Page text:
Used cars may be sold without the crucial car part which could see new buyers getting in trouble with the law and forced into expensive charges from the outset. Motorists could even fail their MOT test which will see their car branded as having a major fault just months after making a purchase.
Emissions filters are now a standard part of all diesel vehicles and can reduce overall carbon emissions by as much as 80 percent.
Carrying a filter became a legal requirement in 2009 after tougher legislation was introduced.
However, the filters can become blocked easily and many opt to remove the devices rather than just cleaning them.
The parts can be simply removed by cutting a hole in through the exhaust and many motorists have reported better car performance as the blockages have been removed.
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Motorists are urged to check for this car part or face fines
Some road users will never get the device replaced as the filters can rise up to £3,500.
Those looking to sell a car may decide to risk not replacing it than spend loads of money on a car they are not looking to keep.
These cars may then be passed onto prospective buyers who may forget to check whether the part is on the vehicle.
Driving without a diesel particulate filter could see motorises hit with a £1,000 fine if they are caught by police officers.
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The cost rises to £2,500 for owners of light goods vehicles such as vans which are found to not have the right emissions protection.
Using a car without a diesel particulate filter is also likely to invalidate your car insurance cover as your vehicle will technically be illegal and unsafe for road use.
The car will fail its MOT test and under the new rules would be branded as a “major” fault by mechanics.
However, government legislation shows simply tampering with the filters could be enough for cars to fail the examination.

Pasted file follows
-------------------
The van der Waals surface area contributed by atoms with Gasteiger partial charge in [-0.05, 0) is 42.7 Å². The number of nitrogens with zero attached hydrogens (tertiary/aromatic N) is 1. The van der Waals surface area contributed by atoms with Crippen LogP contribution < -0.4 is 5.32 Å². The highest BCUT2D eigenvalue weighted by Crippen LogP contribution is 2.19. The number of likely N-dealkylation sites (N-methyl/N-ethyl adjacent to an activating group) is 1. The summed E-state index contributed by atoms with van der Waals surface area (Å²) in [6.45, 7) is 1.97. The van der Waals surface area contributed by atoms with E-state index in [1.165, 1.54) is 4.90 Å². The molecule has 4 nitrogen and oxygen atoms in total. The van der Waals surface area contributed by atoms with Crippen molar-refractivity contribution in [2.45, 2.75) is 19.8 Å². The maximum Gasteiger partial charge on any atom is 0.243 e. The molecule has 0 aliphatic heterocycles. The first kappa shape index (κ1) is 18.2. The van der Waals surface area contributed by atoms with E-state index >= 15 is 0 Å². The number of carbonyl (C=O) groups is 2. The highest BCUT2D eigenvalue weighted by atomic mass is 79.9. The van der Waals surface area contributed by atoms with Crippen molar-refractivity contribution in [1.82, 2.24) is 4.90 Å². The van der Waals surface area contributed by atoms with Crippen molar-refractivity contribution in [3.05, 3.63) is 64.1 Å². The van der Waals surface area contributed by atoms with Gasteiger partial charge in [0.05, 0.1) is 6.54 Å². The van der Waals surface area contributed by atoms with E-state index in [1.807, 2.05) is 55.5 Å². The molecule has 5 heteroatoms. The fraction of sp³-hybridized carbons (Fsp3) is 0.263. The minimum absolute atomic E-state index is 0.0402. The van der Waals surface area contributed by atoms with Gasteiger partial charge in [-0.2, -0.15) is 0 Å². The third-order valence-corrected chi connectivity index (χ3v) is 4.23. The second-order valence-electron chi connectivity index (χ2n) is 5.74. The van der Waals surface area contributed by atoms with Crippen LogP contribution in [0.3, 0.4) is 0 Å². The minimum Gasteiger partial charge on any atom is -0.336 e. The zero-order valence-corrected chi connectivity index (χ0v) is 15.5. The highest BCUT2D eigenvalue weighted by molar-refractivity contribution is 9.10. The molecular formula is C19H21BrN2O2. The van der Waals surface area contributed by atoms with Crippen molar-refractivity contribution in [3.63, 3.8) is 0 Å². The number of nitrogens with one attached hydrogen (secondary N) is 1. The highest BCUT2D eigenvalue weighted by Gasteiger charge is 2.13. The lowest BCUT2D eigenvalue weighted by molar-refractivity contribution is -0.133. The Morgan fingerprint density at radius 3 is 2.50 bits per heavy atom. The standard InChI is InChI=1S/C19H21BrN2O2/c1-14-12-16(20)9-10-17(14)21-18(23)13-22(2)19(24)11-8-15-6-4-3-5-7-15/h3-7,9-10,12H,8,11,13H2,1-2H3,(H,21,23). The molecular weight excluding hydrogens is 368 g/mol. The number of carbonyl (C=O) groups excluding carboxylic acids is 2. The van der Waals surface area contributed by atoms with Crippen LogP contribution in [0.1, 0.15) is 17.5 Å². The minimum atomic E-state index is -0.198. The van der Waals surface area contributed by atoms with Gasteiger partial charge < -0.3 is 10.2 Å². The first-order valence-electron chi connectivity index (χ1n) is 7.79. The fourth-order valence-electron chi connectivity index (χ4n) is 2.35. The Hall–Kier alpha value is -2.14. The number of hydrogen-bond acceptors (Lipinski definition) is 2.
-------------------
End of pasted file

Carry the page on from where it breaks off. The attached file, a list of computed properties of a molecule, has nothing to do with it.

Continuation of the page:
Evidence a filter has been re-welded or cut open can see a vehicle fail the test unless this was for a legitimate reason such as cleaning the filter or from previous garage checks.
If a car fails an MOT, road users will need to get a new diesel particulate filter installed.
However, some car experts have revealed mechanics only check this through a visual inspection rather than emissions reading.
Garage experts have revealed visual checks are limited as they do not tell mechanics whether there is a core in the canister.
Emissions will be dramatically higher for cars without a filter and readings could be as much as 20 times higher.
Government figures revealed more than 1,000 motorists are caught without the essential filter each year.
How to clean a diesel particulate filter
Instead of removing filters when they become blocked, motorists are urged to simply remove the soot build-up.
According to the RAC, motorists can unblock their filters by taking their car on a long journey.
Filters can become quickly blocked if a vehicle is used regularly for short stop-start journeys which will allow soot to build up.
Taking a vehicle on a long journey will help burn away sooty deposits as engine temperatures increase to a much higher level.
Regularly driving for 30 to 50 minutes on a motorway will help clear the filter.
Some garages can clear blocked filters in a process called forced regeneration and is usually successful in removing excess soot.
The service will cost around £100 and is not guaranteed to completely fix the part but is a much cheaper alternative than replacing the filter.